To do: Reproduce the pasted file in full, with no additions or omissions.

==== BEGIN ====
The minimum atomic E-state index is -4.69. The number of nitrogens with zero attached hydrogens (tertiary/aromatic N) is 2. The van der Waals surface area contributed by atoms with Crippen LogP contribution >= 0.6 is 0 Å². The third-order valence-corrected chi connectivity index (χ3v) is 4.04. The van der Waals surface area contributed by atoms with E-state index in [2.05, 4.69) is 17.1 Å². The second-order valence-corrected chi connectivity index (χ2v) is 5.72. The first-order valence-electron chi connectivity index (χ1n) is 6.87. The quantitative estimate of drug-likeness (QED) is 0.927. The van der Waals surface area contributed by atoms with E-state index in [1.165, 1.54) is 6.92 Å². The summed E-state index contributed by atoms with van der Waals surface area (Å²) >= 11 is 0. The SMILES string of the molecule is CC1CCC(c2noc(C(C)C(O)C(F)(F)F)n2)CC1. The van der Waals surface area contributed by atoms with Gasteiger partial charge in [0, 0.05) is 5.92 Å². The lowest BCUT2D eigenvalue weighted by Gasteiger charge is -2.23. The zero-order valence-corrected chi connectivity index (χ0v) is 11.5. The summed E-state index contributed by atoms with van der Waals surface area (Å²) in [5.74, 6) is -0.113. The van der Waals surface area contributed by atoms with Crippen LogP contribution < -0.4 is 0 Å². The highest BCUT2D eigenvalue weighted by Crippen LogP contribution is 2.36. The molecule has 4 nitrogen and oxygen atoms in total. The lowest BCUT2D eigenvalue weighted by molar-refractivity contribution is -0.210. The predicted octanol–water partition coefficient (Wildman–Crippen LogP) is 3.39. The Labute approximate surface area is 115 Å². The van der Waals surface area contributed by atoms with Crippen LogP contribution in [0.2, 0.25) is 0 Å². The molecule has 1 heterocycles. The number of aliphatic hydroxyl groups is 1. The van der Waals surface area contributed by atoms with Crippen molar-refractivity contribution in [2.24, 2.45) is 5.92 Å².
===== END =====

The minimum atomic E-state index is -4.69. The number of nitrogens with zero attached hydrogens (tertiary/aromatic N) is 2. The van der Waals surface area contributed by atoms with Crippen LogP contribution >= 0.6 is 0 Å². The third-order valence-corrected chi connectivity index (χ3v) is 4.04. The van der Waals surface area contributed by atoms with E-state index in [2.05, 4.69) is 17.1 Å². The second-order valence-corrected chi connectivity index (χ2v) is 5.72. The first-order valence-electron chi connectivity index (χ1n) is 6.87. The quantitative estimate of drug-likeness (QED) is 0.927. The van der Waals surface area contributed by atoms with E-state index in [1.165, 1.54) is 6.92 Å². The summed E-state index contributed by atoms with van der Waals surface area (Å²) >= 11 is 0. The SMILES string of the molecule is CC1CCC(c2noc(C(C)C(O)C(F)(F)F)n2)CC1. The van der Waals surface area contributed by atoms with Gasteiger partial charge in [0, 0.05) is 5.92 Å². The lowest BCUT2D eigenvalue weighted by Gasteiger charge is -2.23. The zero-order valence-corrected chi connectivity index (χ0v) is 11.5. The summed E-state index contributed by atoms with van der Waals surface area (Å²) in [5.74, 6) is -0.113. The van der Waals surface area contributed by atoms with Crippen LogP contribution < -0.4 is 0 Å². The highest BCUT2D eigenvalue weighted by Crippen LogP contribution is 2.36. The molecule has 4 nitrogen and oxygen atoms in total. The lowest BCUT2D eigenvalue weighted by molar-refractivity contribution is -0.210. The predicted octanol–water partition coefficient (Wildman–Crippen LogP) is 3.39. The Labute approximate surface area is 115 Å². The van der Waals surface area contributed by atoms with Crippen LogP contribution in [0.2, 0.25) is 0 Å². The molecule has 1 heterocycles. The number of aliphatic hydroxyl groups is 1. The van der Waals surface area contributed by atoms with Crippen molar-refractivity contribution in [2.24, 2.45) is 5.92 Å².